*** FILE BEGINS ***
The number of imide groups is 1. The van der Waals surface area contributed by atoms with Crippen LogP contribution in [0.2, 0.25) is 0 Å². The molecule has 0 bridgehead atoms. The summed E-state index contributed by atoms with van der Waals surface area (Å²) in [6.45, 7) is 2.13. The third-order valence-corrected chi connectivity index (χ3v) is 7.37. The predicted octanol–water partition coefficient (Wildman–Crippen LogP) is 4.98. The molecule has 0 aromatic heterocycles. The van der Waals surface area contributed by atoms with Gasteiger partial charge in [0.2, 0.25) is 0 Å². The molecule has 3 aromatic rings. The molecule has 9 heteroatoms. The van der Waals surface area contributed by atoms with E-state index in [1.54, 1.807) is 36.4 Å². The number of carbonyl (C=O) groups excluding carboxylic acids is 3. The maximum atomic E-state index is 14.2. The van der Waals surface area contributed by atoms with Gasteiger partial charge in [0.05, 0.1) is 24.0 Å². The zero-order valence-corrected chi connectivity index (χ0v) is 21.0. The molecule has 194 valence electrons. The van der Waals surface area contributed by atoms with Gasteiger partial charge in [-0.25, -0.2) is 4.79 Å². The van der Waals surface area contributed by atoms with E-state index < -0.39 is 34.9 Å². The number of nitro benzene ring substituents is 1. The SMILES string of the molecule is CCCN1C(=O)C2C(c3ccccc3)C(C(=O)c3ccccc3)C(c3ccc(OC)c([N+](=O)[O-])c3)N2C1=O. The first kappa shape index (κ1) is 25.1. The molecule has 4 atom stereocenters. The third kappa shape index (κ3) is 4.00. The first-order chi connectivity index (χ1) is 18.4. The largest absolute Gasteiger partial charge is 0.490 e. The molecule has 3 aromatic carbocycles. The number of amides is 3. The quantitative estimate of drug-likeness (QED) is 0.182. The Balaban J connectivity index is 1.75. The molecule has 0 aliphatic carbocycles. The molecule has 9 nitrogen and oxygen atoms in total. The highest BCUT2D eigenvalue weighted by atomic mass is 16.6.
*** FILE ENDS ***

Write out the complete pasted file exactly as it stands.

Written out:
The number of imide groups is 1. The van der Waals surface area contributed by atoms with Crippen LogP contribution in [0.2, 0.25) is 0 Å². The molecule has 0 bridgehead atoms. The summed E-state index contributed by atoms with van der Waals surface area (Å²) in [6.45, 7) is 2.13. The third-order valence-corrected chi connectivity index (χ3v) is 7.37. The predicted octanol–water partition coefficient (Wildman–Crippen LogP) is 4.98. The molecule has 0 aromatic heterocycles. The van der Waals surface area contributed by atoms with Gasteiger partial charge in [0.2, 0.25) is 0 Å². The molecule has 3 aromatic rings. The molecule has 9 heteroatoms. The van der Waals surface area contributed by atoms with E-state index in [1.54, 1.807) is 36.4 Å². The number of carbonyl (C=O) groups excluding carboxylic acids is 3. The maximum atomic E-state index is 14.2. The van der Waals surface area contributed by atoms with Gasteiger partial charge in [0.05, 0.1) is 24.0 Å². The zero-order valence-corrected chi connectivity index (χ0v) is 21.0. The molecule has 194 valence electrons. The van der Waals surface area contributed by atoms with Gasteiger partial charge in [-0.25, -0.2) is 4.79 Å². The van der Waals surface area contributed by atoms with E-state index < -0.39 is 34.9 Å². The number of nitro benzene ring substituents is 1. The SMILES string of the molecule is CCCN1C(=O)C2C(c3ccccc3)C(C(=O)c3ccccc3)C(c3ccc(OC)c([N+](=O)[O-])c3)N2C1=O. The first kappa shape index (κ1) is 25.1. The molecule has 4 atom stereocenters. The third kappa shape index (κ3) is 4.00. The first-order chi connectivity index (χ1) is 18.4. The largest absolute Gasteiger partial charge is 0.490 e. The molecule has 3 aromatic carbocycles. The number of amides is 3. The quantitative estimate of drug-likeness (QED) is 0.182. The Balaban J connectivity index is 1.75. The molecule has 0 aliphatic carbocycles. The molecule has 9 nitrogen and oxygen atoms in total. The highest BCUT2D eigenvalue weighted by atomic mass is 16.6.